Blub Paradox

An idea developed in an article BeatingTheAverages by PaulGraham ( He argues that some languages are more powerful than others and posits a hypothetical middle of the road language called Blub. He describes the gist of the paradox thus:

As long as our hypothetical Blub programmer is looking down the power continuum, he knows he's looking down. Languages less powerful than Blub are obviously less powerful, because they're missing some feature he's used to. But when our hypothetical Blub programmer looks in the other direction, up the power continuum, he doesn't realize he's looking up. What he sees are merely weird languages. He probably considers them about equivalent in power to Blub, but with all this other hairy stuff thrown in as well. Blub is good enough for him, because he thinks in Blub.

Most people without the experience of them can't see language features as really useful things. I know an otherwise extremely talented programmer who can't see the value of garbage collection and thinks it simply encourages "lazy programming" even as he struggles to find the right location to delete objects shared and referenced by many others. Are you claiming to be such a renaissance person as to be able instantly to recognize the value and worth of every new programming feature to which you are exposed?

See KeyLanguageFeatures for examples of useful features oft subject to the BlubParadox.

I have been accused of being one those. I have asked to see some EmpiricalEvidence to back claims that some of those items "significantly reduce code size". See ChallengeSixVersusFpDiscussion for an example. I agree that some of those may reduce code size by few percentage points, but that is not enough to justify a switch. I want to see significant improvements. I suspect their value is being overhyped by those who mistake MentalMasturbation for productivity. I would rather spend MentalMasturbation on CollectionOrientedProgramming languages.

BlubParadox says that you won't see the improvements as 'significant' even if they are.

You can't trust the opinions of the others, because of the Blub paradox: they're satisfied with whatever language they happen to use, because it dictates the way they think about programs. -- PaulGraham

But this is not necessarily a bad thing. We strive to make machines better fit us (humans) rather than the other way around. In practice there is going to be give and take on both sides and the debate is mostly about the degree that each side must bend to fit the other. Related: MindOverhaulEconomics. -t

A few problems with the BlubParadox:

  1. It treats the notion of programming language "power" as a continuum, with assembly language at the bottom, and some other language (which is often asserted to be LispLanguage) at the top. All other languages can be be placed somewhere on the scale, and the scale is well-ordered; for any two languages A and B, either one is "more powerful" than the other, or else they are of equal power. I fundamentally disagree; one must consider the problem domain. I wouldn't want to write a lot of text processing in C. I wouldn't want to write a GUI-intensive business application in Perl. I wouldn't want to write a device driver in Java. And so on.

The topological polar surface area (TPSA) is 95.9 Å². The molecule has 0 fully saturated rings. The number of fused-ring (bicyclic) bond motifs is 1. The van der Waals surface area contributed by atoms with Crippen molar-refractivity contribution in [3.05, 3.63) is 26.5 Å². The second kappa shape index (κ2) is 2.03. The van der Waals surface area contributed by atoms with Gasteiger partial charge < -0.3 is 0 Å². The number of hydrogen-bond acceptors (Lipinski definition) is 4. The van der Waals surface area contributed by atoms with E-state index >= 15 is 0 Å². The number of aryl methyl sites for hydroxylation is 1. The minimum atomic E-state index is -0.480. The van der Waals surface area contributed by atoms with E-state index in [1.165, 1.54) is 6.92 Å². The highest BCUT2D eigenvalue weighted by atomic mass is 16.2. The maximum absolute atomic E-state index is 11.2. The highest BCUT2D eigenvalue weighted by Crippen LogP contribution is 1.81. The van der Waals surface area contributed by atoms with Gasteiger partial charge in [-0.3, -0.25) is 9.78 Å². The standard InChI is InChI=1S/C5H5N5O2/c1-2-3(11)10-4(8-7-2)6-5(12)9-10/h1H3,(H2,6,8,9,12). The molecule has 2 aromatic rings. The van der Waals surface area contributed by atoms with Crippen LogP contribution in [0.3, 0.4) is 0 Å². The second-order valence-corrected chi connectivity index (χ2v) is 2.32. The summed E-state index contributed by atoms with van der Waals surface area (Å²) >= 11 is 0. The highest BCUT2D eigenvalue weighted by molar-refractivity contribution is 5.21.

• Note: In footnote 4 of the essay in which he defined BlubParadox, PG clarifies the 'continuum' to be "possibly a lattice, narrowing toward the top", and that it's "at least a partial order".

  2. There seems be an implied correspondence between a language's power and the "features" that it has; that if language X has feature Z and language Y does not, than X > Y. The fallacy of this should be self apparent. ("How can you program in Smalltalk? It doesn't even have multiple inheritance!?!?!" Or: "How can you get any work done in Java? It doesn't have pointer arithmetic!"). Some features are rightly ConsideredHarmful; others are better implemented in another way; others are SyntacticSugar. Some are simply inappropriate for certain problem domains. And others are simply clutter.

  3. It's possibly anti-scientific - Things must be measurable and measured to be objectively verifiable by the scientific process. GoodMetricsProduceNumbers. Some fuzzy notion in your head that is not externally measurable cannot be dissected, compared, contrasted, analyzed, tested, etc. It's a rejection of western thought and leans towards eastern thinking and "holistic" philosophy. It's not necessarily that the eastern approach is "bad", but I do believe the western approach is far easier/quicker to communicate across minds. 20-year 24/7 mentoring doesn't scale. Western science formalized the scientific process, not necessarily invented wisdom and smarts by itself. Further, the western approach has produced improvements in technology far faster than the eastern approach. It's a better bet if you want a medium-term return on your investment. -t